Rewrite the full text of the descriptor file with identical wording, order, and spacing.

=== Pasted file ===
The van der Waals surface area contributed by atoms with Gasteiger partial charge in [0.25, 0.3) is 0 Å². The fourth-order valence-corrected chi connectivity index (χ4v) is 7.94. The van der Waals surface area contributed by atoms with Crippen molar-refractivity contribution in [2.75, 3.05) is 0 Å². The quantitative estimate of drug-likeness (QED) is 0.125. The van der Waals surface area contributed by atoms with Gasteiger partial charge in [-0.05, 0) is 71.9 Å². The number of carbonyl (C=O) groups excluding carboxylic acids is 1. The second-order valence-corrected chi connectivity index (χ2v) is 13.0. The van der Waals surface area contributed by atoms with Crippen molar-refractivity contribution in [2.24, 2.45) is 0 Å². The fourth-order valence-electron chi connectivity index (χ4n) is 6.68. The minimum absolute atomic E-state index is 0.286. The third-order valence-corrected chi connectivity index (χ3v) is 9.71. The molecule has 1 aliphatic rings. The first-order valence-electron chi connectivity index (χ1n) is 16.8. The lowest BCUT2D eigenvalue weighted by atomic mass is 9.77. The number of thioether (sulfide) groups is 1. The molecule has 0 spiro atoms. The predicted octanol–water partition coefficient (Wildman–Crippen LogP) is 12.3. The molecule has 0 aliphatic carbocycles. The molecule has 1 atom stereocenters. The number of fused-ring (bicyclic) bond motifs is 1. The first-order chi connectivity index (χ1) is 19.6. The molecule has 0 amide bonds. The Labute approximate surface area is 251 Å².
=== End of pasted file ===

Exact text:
The van der Waals surface area contributed by atoms with Gasteiger partial charge in [0.25, 0.3) is 0 Å². The fourth-order valence-corrected chi connectivity index (χ4v) is 7.94. The van der Waals surface area contributed by atoms with Crippen molar-refractivity contribution in [2.75, 3.05) is 0 Å². The quantitative estimate of drug-likeness (QED) is 0.125. The van der Waals surface area contributed by atoms with Gasteiger partial charge in [-0.05, 0) is 71.9 Å². The number of carbonyl (C=O) groups excluding carboxylic acids is 1. The second-order valence-corrected chi connectivity index (χ2v) is 13.0. The van der Waals surface area contributed by atoms with Crippen molar-refractivity contribution in [2.24, 2.45) is 0 Å². The fourth-order valence-electron chi connectivity index (χ4n) is 6.68. The minimum absolute atomic E-state index is 0.286. The third-order valence-corrected chi connectivity index (χ3v) is 9.71. The molecule has 1 aliphatic rings. The first-order valence-electron chi connectivity index (χ1n) is 16.8. The lowest BCUT2D eigenvalue weighted by atomic mass is 9.77. The number of thioether (sulfide) groups is 1. The molecule has 0 spiro atoms. The predicted octanol–water partition coefficient (Wildman–Crippen LogP) is 12.3. The molecule has 0 aliphatic carbocycles. The molecule has 1 atom stereocenters. The number of fused-ring (bicyclic) bond motifs is 1. The first-order chi connectivity index (χ1) is 19.6. The molecule has 0 amide bonds. The Labute approximate surface area is 251 Å².